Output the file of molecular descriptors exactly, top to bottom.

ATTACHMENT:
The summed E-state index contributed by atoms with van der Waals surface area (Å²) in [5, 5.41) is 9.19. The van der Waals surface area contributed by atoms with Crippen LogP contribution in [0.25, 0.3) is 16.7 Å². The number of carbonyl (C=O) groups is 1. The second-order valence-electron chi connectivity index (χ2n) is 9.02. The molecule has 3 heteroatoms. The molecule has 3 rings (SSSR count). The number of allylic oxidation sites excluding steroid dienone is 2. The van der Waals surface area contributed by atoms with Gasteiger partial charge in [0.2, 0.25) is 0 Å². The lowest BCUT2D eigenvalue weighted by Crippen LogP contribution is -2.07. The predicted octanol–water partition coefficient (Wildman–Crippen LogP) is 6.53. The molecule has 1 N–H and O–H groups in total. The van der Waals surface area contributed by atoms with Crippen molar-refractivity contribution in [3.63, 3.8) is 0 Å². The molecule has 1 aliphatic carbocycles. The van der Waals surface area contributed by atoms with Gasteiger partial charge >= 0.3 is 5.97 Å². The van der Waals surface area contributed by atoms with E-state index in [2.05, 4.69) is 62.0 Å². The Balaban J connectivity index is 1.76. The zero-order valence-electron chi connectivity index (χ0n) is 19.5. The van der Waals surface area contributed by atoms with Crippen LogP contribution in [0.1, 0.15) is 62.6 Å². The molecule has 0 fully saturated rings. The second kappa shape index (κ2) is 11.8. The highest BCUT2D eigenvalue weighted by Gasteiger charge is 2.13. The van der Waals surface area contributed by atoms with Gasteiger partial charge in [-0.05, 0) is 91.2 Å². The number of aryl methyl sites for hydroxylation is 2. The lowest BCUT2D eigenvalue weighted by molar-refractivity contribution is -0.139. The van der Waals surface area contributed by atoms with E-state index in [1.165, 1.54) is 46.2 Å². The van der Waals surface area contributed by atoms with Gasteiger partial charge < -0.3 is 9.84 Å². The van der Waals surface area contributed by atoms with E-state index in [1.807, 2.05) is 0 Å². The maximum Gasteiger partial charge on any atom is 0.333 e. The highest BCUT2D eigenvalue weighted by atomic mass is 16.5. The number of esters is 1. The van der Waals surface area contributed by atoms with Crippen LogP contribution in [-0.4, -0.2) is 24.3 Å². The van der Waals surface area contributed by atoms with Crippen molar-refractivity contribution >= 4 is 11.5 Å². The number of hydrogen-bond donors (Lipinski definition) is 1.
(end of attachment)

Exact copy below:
The summed E-state index contributed by atoms with van der Waals surface area (Å²) in [5, 5.41) is 9.19. The van der Waals surface area contributed by atoms with Crippen LogP contribution in [0.25, 0.3) is 16.7 Å². The number of carbonyl (C=O) groups is 1. The second-order valence-electron chi connectivity index (χ2n) is 9.02. The molecule has 3 heteroatoms. The molecule has 3 rings (SSSR count). The number of allylic oxidation sites excluding steroid dienone is 2. The van der Waals surface area contributed by atoms with Gasteiger partial charge in [0.2, 0.25) is 0 Å². The lowest BCUT2D eigenvalue weighted by Crippen LogP contribution is -2.07. The predicted octanol–water partition coefficient (Wildman–Crippen LogP) is 6.53. The molecule has 1 N–H and O–H groups in total. The van der Waals surface area contributed by atoms with Crippen molar-refractivity contribution in [3.63, 3.8) is 0 Å². The molecule has 1 aliphatic carbocycles. The van der Waals surface area contributed by atoms with Gasteiger partial charge >= 0.3 is 5.97 Å². The van der Waals surface area contributed by atoms with E-state index in [2.05, 4.69) is 62.0 Å². The Balaban J connectivity index is 1.76. The zero-order valence-electron chi connectivity index (χ0n) is 19.5. The van der Waals surface area contributed by atoms with Crippen LogP contribution in [0.1, 0.15) is 62.6 Å². The molecule has 0 fully saturated rings. The second kappa shape index (κ2) is 11.8. The highest BCUT2D eigenvalue weighted by Gasteiger charge is 2.13. The van der Waals surface area contributed by atoms with Gasteiger partial charge in [-0.05, 0) is 91.2 Å². The number of aryl methyl sites for hydroxylation is 2. The lowest BCUT2D eigenvalue weighted by molar-refractivity contribution is -0.139. The van der Waals surface area contributed by atoms with E-state index in [1.165, 1.54) is 46.2 Å². The van der Waals surface area contributed by atoms with Gasteiger partial charge < -0.3 is 9.84 Å². The van der Waals surface area contributed by atoms with E-state index in [1.807, 2.05) is 0 Å². The maximum Gasteiger partial charge on any atom is 0.333 e. The highest BCUT2D eigenvalue weighted by atomic mass is 16.5. The number of esters is 1. The van der Waals surface area contributed by atoms with Crippen LogP contribution in [-0.4, -0.2) is 24.3 Å². The van der Waals surface area contributed by atoms with Crippen molar-refractivity contribution >= 4 is 11.5 Å². The number of hydrogen-bond donors (Lipinski definition) is 1.